More Articles from Abraham H. Foxman
Nelson Mandela at Yad Vashem

I first met Mandela in Geneva in 1990 as part of a delegation of American Jewish leaders.

Leo Frank

The trial was a shock to American Jews, as was Frank’s lynching two years later.

Worried about a nuclear Iran? Do you think such a development would not only threaten Israel’s existence but would intimidate the Arab countries of the Gulf, put the radical Islamist regime in position to threaten the West, and lead to unmanageable nuclear proliferation? Have no fear! Kenneth N. Waltz, the highly respected professor of international relations at Columbia University, argues in a recent article of Foreign Affairs magazine that “Iran Should Get the Bomb.”

There was a time when no one living in Israel needed a reminder of what was at stake when the Jewish state was created in 1948 in the aftermath of World War II and the Nazi Holocaust.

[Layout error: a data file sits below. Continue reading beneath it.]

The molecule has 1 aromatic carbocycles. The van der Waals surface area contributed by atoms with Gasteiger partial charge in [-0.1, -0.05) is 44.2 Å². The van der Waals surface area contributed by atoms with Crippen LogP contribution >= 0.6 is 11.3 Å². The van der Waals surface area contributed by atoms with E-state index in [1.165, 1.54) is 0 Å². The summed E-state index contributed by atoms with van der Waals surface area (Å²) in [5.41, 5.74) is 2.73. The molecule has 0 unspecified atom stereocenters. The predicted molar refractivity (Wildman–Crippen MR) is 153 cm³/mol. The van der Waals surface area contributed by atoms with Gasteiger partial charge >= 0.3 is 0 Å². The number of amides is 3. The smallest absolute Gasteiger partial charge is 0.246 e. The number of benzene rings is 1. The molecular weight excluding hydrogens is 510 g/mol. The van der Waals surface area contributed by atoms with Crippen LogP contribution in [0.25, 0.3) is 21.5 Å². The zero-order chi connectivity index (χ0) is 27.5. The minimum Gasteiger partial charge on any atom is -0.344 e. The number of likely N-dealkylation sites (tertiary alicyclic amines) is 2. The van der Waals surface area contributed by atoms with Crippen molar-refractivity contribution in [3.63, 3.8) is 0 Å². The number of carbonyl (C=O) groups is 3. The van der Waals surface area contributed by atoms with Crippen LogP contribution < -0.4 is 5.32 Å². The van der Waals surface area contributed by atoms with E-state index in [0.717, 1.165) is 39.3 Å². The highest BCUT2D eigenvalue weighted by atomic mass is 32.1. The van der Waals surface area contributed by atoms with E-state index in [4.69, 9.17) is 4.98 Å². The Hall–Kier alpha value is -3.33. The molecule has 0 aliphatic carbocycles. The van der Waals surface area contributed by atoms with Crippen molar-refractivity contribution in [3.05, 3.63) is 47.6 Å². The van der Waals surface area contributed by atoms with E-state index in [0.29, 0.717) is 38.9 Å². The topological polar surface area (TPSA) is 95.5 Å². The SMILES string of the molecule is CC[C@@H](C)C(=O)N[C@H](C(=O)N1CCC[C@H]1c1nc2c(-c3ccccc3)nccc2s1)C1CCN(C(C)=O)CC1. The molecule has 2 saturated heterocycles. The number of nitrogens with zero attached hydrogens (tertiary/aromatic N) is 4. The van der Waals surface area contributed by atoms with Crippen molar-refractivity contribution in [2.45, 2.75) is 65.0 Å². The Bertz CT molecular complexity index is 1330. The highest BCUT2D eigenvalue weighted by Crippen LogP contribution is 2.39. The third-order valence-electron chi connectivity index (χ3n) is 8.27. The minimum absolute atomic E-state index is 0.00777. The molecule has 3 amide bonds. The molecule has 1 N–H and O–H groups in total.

The threat of the infiltration of Sharia, or Islamic law, into the American court system is one of the more pernicious conspiracy theories to gain traction in our country in recent years.

On the evening of December 11, 1995, businessman Aaron Feuerstein was with family and friends at a restaurant in Boston. It was his seventieth birthday, and a group of well-wishers had gathered to throw him a surprise party.

So there it was, “perfect proof” of what John Mearsheimer and Stephen Walt were saying about the Israeli lobby: the pressure mounted and Charles Freeman, the designated chairman of the National Intelligence Council, decided to withdraw his name from consideration.

Coming just weeks after the explosion of global anti-Semitism that followed Israel’s military action in Gaza, the timing couldn’t have been better for the London Conference on Combating Anti-Semitism, held Feb. 16 and 17.

Printed from: http://www.jewishpress.com/indepth/opinions/how-mandela-eased-doubts-among-jewish-leaders/2013/12/12/

Scan this QR code to visit this page online: